calculations of the slopes of the trend lines and smaller calculation of the Young’s Modulus for
the unknown metal, all of which would impact the final determination of the unknown metal.
The data for the copper square beam were cited from Collin and Deepak due to the technical
difficulty experienced with the lab apparatus. [See Reference 1]
4. Summary and Conclusions
Steel was identified as the unknown material through the strain tests conducted in this
experiment. Based on its high Young’s Modulus, the steel scraps from the abandoned
manufacturing plants can be repurposed by melting down into squares for better support and
strength, as proven by the force vs. deflection graph illustrated in Figure 2, and used to build
more structures such as office buildings, bridges, and/or other projects because of its high
resistance to deflection in comparison to other three metal beams tested. (See Figure 3.)
To avoid errors in future labs, check the lab apparatus before starting to ensure all parts have
been tightened properly. Multiple measurements of each metal beam should be taken in order to
obtain the most precise readings. These cautions should be followed closely to ensure that the
data collected are unbiased, useful and meet the needs of clients.
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Attachment: Sample Calculations, 1.
Attachment: Figures and Tables, 1.
Attachment: Symbols, 1.
Attachment: References, 1.
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Sample Calculations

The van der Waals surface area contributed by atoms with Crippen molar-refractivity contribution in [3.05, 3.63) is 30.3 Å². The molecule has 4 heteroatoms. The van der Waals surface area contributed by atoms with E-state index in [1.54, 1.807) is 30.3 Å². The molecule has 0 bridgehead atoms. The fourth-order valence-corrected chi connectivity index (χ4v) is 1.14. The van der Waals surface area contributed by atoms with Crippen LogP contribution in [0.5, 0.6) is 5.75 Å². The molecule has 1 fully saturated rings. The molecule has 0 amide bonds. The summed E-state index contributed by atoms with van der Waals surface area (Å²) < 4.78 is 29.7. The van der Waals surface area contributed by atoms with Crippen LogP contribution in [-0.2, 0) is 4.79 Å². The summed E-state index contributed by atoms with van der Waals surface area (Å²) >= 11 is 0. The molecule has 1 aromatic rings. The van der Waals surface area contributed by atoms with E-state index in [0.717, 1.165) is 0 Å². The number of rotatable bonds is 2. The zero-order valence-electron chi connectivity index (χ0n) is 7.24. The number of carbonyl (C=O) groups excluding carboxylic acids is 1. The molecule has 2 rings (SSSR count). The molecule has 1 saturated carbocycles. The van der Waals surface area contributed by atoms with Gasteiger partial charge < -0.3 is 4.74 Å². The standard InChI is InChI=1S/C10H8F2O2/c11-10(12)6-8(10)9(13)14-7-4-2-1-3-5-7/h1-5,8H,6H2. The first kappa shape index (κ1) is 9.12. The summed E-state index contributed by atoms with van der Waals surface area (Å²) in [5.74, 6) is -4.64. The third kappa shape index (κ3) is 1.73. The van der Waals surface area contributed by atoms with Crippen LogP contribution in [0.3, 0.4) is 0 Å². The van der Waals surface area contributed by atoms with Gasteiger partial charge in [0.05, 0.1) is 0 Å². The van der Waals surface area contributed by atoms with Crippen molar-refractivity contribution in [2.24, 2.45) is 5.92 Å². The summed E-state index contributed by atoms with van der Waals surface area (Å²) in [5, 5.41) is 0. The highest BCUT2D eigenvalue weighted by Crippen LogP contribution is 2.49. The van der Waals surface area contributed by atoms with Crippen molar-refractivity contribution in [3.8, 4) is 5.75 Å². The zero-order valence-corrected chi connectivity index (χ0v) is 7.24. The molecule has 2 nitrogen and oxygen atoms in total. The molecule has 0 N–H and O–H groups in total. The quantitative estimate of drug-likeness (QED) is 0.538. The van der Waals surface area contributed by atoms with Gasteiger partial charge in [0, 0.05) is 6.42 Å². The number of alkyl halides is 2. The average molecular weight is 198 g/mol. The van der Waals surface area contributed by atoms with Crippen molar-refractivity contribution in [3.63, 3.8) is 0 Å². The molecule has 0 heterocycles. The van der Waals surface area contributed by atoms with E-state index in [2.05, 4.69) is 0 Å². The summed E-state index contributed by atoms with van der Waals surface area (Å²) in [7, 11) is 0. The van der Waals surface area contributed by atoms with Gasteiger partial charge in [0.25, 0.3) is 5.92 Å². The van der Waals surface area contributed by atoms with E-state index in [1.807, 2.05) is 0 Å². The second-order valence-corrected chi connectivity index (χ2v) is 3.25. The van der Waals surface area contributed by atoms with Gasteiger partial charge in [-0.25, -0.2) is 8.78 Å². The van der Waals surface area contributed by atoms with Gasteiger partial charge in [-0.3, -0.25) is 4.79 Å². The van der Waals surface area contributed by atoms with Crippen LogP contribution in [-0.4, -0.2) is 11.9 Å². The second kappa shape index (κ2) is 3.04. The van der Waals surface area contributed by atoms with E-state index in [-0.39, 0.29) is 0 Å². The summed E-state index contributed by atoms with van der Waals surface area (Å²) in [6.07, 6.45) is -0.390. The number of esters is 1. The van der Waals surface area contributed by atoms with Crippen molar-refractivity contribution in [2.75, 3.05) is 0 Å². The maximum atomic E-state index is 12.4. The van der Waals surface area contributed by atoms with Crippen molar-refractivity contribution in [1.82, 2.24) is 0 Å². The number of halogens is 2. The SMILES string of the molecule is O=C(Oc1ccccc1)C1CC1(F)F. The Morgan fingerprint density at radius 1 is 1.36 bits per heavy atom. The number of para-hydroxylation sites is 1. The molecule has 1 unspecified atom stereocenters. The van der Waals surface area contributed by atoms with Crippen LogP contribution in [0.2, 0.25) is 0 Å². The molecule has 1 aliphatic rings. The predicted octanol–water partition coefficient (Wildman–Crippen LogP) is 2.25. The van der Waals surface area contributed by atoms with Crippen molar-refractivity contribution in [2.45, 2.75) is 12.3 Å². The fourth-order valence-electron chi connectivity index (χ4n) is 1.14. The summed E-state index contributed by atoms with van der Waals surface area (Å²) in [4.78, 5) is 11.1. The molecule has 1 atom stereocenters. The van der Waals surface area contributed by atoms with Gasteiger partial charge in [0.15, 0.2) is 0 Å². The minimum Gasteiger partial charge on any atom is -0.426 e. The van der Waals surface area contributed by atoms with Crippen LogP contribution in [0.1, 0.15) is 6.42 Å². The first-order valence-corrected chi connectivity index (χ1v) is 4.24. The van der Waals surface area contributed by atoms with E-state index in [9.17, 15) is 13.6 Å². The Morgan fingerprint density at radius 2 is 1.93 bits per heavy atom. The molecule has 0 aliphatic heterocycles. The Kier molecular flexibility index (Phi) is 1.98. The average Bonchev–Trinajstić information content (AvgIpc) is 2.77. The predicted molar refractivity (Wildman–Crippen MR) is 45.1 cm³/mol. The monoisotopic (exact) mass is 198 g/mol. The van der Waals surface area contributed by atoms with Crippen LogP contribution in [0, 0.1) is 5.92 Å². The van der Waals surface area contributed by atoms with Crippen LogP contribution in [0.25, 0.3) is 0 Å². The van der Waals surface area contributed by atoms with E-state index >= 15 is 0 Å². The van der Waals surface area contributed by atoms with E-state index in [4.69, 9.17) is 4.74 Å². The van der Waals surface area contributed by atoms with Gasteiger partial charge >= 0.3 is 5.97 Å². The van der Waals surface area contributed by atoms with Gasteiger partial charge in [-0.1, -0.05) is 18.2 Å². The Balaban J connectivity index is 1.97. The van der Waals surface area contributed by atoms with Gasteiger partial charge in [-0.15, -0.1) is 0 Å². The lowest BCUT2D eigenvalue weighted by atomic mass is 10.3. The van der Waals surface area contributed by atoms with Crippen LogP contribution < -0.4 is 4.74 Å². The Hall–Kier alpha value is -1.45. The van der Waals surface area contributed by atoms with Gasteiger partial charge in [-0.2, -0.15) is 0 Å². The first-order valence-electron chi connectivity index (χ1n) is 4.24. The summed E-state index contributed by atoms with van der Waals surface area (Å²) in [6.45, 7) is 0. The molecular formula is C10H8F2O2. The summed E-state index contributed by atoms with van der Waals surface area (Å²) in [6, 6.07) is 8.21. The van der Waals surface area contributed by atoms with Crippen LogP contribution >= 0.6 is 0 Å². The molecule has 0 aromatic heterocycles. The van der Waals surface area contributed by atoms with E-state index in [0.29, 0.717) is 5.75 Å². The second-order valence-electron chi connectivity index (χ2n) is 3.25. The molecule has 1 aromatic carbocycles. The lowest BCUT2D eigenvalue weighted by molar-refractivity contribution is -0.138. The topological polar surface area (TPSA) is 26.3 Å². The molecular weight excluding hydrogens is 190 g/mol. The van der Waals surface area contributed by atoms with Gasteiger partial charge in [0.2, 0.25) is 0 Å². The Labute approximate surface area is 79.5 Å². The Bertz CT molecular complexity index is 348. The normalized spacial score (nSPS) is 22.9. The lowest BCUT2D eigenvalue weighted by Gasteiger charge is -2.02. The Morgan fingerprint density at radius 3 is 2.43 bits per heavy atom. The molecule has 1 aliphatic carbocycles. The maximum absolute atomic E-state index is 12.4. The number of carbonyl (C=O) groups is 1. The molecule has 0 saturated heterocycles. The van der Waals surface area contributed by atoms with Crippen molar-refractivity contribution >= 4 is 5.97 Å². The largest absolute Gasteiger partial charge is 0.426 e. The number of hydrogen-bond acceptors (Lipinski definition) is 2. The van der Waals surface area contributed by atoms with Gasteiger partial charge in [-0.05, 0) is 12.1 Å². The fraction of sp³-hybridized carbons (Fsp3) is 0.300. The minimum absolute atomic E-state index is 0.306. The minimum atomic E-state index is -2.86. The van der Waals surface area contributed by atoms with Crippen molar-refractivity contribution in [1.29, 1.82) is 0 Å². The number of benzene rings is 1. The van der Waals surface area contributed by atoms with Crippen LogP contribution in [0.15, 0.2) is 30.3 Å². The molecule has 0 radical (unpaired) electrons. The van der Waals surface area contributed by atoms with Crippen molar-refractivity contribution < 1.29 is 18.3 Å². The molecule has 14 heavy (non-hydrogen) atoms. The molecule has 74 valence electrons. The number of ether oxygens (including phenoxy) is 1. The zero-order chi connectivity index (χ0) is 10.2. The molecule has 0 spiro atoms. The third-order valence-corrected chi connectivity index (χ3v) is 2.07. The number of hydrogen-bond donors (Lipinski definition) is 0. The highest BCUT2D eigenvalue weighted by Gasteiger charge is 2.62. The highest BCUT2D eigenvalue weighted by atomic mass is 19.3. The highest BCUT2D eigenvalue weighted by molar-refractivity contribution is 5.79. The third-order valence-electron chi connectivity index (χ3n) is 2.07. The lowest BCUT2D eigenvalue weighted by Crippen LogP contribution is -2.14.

𝜎𝑒 =
𝜀=
𝐹
𝐴0
(1)
𝐿 − 𝐿0
𝐿0
(2)
Sample Calculation for Equation 1
Moment of Inertia Equation: 𝐼 =
𝑊𝑡 3
12
𝐹∗𝑆 2 ∗(3𝐿−𝑆)
Theoretical deflection: δ=
6𝐸∗𝐼
(equation 2)
(equation 3)
Sample Calculation for Percent Error
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Figures and Tables
Table 1. Combined Force vs. Deflection graph for all four beams
Aluminum
Rectangular Copper
Square Copper
Measured Deflection (in) Force (lbf) Measured Deflection (in)
Force (lbf)
Force
0
0.110231131
0.220462263
0.330693394
0.440924526
0.551155657
0.661386789
0.77161792
0.881849052
0.992080183
1.102311315
Measured
0.000
0.026
0.050
0.074
0.100
0.125
0.151
0.175
0.201
0.226
0.25
Force
0.000
0.110
0.220
0.331
0.441
0.551
0.661386789
0.77161792
0.881849052
0.992080183
1.102311315
Number of weights
(50gm)
Absolute
Deflection (in)
Force
0
0.026
0.050
0.074
0.100
0.125
0.151
0.175
0.201
0.226
0.250
Measured
0
0.110
0.220
0.331
0.441
0.551
0.661
0.772
0.882
0.992
1.102
Measured
0.000
0.014
0.028
0.042
0.055
0.070
0.084
0.098
0.113
0.128
0.141
Unknown Metal
Number of Absolute
Weights Deflection
(50 gm)
(in)
Force
Measured
0
0
0.110
0.008
0.220
0.018
0.331
0.026
0.441
0.036
0.551
0.045
0.661
0.054
0.772
0.058
0.882
0.072
0.992
0.081
1.102
0.090
Deflection vs Force For all Four beams
Unknown beam
0.3
Absolute Deflection (in)
0.25
0.2
copper Square beam
0.15
0.1
aluminum cantilever beam
0.05
0
0.000
-0.05
0.200
0.400
0.600
0.800
1.000
1.200
Force (weight) Applied to Beam (lbf
Figure 3. Combined Deflection vs Force for all four beams
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Copper Rectangular Beam
Deflection vs. Force of unknown metal beam
0.1
y = 0.0813x - 0.0005
Absolute Deflection (in)
0.09
0.08
0.07
Measured
0.06
0.05
Linear
(Measured)
0.04
0.03
0.02
0.01
0
0.000
-0.01
0.200
0.400
0.600
0.800
1.000
1.200
Force (weight) Applied to Beam (lbf)
Figure 4. Deflection vs. Force of Unknown Metal Beam
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Symbols
𝜎𝑒
Engineering stress
𝐹
Force
𝐴0
Initial area
𝜀
Engineering strain
𝐿
Distance to fore
S
Distance to dial indicator
w
Width of beam
t
Thickness of beam
E
Young’s Modulus
I
Moment of Inertia
δ
Theoretical Deflection
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References

Lab 03 data excel from Collin and Deepak, 2017, September 11th..

Lab 03 Procedure. 2017, September 14th.
https://app.box.com/embed/s/arlarr4zh31r5nl31mb9xg4dy0b10y2f?view=list&sortColum
n=name&sortDirection=ASC&showItemFeedActions=true&showParentPath=true